Now is a good time to review Threat Stack’s Docker integration in the wake of the recent runc CVE. The headline reporting gets a little hyperbolic, but I still think we should use this as an opportunity to reflect. Containers represent a powerful abstraction for a unit of software. The container abstraction provides some isolation, facilitation, and control, but also some opaqueness. Threat Stack’s solution adds security visibility to your deployment, and our Docker integration provides visibility into your Docker containers.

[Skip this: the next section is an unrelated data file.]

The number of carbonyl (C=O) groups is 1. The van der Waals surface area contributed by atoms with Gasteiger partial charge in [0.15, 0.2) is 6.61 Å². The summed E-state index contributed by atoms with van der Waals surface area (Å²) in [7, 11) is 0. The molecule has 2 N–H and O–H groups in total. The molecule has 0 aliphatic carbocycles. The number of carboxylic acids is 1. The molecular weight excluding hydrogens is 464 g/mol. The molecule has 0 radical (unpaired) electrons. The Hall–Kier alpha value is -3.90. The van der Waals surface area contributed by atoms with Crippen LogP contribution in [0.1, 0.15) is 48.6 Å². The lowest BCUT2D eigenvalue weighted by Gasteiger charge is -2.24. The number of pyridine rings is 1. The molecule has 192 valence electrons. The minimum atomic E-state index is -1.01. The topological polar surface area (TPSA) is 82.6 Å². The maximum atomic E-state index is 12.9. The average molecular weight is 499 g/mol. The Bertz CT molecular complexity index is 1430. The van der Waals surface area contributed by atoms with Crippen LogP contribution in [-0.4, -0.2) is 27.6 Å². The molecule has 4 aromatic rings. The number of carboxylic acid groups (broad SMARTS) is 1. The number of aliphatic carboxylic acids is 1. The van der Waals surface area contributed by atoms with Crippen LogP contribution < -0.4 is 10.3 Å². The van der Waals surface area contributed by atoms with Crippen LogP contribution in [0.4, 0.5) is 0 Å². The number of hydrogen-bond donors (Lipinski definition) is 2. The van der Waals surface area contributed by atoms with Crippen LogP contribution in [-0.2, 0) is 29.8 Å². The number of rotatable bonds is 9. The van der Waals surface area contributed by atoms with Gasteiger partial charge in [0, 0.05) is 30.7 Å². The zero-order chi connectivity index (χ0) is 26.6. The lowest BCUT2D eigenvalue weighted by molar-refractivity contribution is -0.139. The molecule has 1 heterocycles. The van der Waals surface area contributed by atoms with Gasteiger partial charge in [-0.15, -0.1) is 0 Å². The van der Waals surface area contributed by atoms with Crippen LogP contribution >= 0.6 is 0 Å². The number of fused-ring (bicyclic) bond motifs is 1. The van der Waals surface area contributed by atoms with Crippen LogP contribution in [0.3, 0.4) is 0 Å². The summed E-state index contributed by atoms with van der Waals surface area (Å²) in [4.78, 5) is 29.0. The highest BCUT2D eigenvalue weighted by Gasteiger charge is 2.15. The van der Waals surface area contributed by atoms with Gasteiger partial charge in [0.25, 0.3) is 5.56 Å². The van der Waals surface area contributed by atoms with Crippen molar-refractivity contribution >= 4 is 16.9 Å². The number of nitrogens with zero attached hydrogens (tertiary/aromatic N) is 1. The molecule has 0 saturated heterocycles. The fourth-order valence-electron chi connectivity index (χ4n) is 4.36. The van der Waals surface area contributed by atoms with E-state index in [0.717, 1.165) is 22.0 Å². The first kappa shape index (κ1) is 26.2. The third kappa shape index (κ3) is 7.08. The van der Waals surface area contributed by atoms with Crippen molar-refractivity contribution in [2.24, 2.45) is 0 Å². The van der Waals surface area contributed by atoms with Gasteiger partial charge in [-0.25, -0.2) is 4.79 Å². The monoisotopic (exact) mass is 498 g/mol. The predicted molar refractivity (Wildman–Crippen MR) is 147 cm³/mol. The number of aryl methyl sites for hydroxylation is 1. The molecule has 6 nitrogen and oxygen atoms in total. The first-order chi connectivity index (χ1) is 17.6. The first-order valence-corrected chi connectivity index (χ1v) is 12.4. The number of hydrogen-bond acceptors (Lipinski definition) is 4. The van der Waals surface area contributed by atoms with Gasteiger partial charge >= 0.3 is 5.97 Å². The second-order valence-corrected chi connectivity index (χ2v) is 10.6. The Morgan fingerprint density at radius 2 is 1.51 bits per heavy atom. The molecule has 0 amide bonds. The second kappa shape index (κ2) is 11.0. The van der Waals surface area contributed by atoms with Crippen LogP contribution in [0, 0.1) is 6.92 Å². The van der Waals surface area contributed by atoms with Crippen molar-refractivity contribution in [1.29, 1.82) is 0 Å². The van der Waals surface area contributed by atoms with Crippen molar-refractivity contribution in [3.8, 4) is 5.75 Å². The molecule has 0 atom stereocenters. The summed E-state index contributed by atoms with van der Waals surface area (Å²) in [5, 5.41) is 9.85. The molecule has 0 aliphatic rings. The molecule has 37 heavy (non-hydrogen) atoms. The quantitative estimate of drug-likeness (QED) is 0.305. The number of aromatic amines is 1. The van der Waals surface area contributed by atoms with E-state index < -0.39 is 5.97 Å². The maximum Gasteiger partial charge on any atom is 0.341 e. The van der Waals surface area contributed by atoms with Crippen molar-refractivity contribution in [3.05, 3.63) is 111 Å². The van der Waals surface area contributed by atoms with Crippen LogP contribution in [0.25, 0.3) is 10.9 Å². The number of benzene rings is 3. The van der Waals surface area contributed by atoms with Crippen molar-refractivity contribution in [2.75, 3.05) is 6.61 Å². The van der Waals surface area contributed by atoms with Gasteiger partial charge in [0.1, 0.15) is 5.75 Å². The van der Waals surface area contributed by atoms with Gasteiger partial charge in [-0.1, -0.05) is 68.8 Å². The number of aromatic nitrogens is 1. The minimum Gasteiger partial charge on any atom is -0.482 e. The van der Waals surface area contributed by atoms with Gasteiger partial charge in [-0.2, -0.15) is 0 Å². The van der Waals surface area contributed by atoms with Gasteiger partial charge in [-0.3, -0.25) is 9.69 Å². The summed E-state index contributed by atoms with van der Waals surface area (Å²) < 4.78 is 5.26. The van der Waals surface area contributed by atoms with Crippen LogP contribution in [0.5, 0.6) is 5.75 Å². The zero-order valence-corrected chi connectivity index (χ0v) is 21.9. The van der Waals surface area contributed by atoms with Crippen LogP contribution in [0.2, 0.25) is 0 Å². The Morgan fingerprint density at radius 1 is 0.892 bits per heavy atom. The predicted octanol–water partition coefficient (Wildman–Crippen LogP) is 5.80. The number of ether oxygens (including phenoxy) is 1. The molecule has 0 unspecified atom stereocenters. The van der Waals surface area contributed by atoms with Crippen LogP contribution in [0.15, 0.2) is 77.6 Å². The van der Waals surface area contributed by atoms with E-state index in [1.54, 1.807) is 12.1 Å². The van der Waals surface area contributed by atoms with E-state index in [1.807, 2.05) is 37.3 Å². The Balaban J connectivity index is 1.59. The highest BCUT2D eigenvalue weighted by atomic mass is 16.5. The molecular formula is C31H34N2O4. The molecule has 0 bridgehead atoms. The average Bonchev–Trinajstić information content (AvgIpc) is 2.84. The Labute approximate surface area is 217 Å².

Threat Stack announced the release of its Docker integration during Amazon’s 2015 re:Invent Conference and has continued to maintain and expand its capabilities in subsequent releases. This feature augments detected host events with Docker information when the Threat Stack agent identifies the event as originating from a container. Augmented information consists of the Docker container ID and the image name. We collect that data with a host-based agent that does not stick some additional agent into each container. Per-container agents would cause performance issues for typically small footprint containers. Our daemon runs in user space and does not hook into the kernel, allowing us to stay lean and lightweight. Let me to explain a bit about how this all works. Read more “How to Identify Threats Within Your Docker Containers”